Kalanithi Maran (born 1964) is an Indian media baron who is the chairman and managing director of Sun Group.He owns television channels, newspapers, weeklies, FM radio stations, DTH services and a movie production house. He also held a major share in the Indian airline Spice Jet from 2010 to 2015.

In 1990, Maran started a monthly video (VHS) news magazine in Tamil called Poomaalai657 which was stopped in 1992. On 14 April 1993, he founded Sun TV with an investment of US$86,000 from a bank loan.Sun TV was listed on the Bombay Stock Exchange on 24 April 2006 upon raising $133 million for 10% of the share capital and catapulting him into the billionaire charts.He was among the few representatives at a roundtable with the visiting then US President Bill Clinton.By 2010, he was the 17th richest Indian with net worth of US$4 Billion, and was the highest paid business man in India. Maran and his wife, Kavery Maran were ranked second in the list of Indian executive pay charts with a package of ₹62 crore (US$9.2 million) each for the fiscal year 2011–2012, behind Congress MP Naveen Jindal.He has won Young Businessman awards from CNBC and Ernst & Young,and Forbes magazine named him the “Television king of southern India”.

Kalanithi Maran is the son of the former Union Minister of commerce Murasoli Maran and grand nephew of former Tamil Nadu chief minister M Karunanidhi. His younger brother Dayanidhi Maran was also a former minister. He married Kaveri, a native of Coorg in 1991 and has a daughter named Kaviya (Born 1992).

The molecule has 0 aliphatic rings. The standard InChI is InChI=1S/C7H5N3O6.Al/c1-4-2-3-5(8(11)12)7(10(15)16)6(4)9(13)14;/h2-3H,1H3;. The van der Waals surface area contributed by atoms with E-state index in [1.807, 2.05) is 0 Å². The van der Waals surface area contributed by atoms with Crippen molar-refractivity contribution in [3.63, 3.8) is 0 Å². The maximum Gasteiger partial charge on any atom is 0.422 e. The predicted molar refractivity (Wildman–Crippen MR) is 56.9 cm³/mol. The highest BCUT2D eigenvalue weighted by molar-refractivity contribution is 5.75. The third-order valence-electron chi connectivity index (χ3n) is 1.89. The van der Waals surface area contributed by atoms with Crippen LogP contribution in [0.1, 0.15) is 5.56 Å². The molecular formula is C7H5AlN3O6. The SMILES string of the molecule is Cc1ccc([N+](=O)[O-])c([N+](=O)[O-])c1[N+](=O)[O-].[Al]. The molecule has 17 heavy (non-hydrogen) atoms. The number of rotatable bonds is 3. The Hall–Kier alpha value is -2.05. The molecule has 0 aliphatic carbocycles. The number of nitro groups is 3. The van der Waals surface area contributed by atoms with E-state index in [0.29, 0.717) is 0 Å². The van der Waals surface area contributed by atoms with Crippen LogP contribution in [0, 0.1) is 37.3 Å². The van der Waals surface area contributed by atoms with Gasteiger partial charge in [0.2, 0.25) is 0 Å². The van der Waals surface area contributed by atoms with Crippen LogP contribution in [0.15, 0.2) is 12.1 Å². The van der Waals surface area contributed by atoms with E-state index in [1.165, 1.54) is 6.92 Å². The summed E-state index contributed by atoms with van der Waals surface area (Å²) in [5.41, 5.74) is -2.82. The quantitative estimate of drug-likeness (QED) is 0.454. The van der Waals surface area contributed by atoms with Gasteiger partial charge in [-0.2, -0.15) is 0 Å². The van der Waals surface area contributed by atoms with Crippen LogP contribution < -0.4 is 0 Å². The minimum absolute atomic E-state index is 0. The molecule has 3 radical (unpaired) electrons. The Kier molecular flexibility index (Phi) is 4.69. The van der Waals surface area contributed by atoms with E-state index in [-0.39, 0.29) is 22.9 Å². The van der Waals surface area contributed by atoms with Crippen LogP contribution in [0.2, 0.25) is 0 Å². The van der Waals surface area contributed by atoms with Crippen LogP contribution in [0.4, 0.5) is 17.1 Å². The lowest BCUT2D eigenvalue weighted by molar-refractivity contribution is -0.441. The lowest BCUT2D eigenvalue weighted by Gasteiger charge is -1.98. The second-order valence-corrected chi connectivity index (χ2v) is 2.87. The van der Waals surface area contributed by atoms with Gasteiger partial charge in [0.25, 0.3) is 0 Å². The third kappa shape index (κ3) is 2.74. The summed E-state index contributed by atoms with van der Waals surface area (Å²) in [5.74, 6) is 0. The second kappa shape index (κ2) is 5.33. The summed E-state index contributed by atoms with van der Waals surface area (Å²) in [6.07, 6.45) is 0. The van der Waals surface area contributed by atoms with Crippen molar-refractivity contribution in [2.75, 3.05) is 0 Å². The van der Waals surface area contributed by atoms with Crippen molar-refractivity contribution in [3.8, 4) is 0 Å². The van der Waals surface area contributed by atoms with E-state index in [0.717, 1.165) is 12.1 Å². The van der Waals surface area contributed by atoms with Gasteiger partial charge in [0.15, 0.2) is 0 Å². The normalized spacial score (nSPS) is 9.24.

In May 2007, followers of M Karunanidhi’s son M. K. Alagiri attacked Maran’s newspaper office after a survey in the newspaper claimed that M. K. Stalin was the preferred successor to M Karunanidhi. Later in 2008, the dispute between Maran and Karunanidhi families was resolved.

Government investigator Central Bureau of Investigation filed charges against Kalanidhi Maran and his brother Dayanidhi Maran for fraud in the takeover of Aircel by Maxis Communications.[22] In a status report to the Joint Parliamentary Committee on telecom, CBI said mala fide considerations and an “illegal gratification” of ₹550 crore (US$82 million) were behind the “active intervention” of Dayanidhi in curbing the business interests of Aircel’s former owner C Sivasankaran. Alleging the Marans of arm-twisting former Aircel owner, Sivasankaran, into selling Aircel to Maxis, the CBI report states that an illegal gratification of Rs 5,499,601,793 was accepted as quid pro quo through his brother Kalanithi Maran in the garb of share premium invested in Sun Direct, owned by Kalanithi Maran.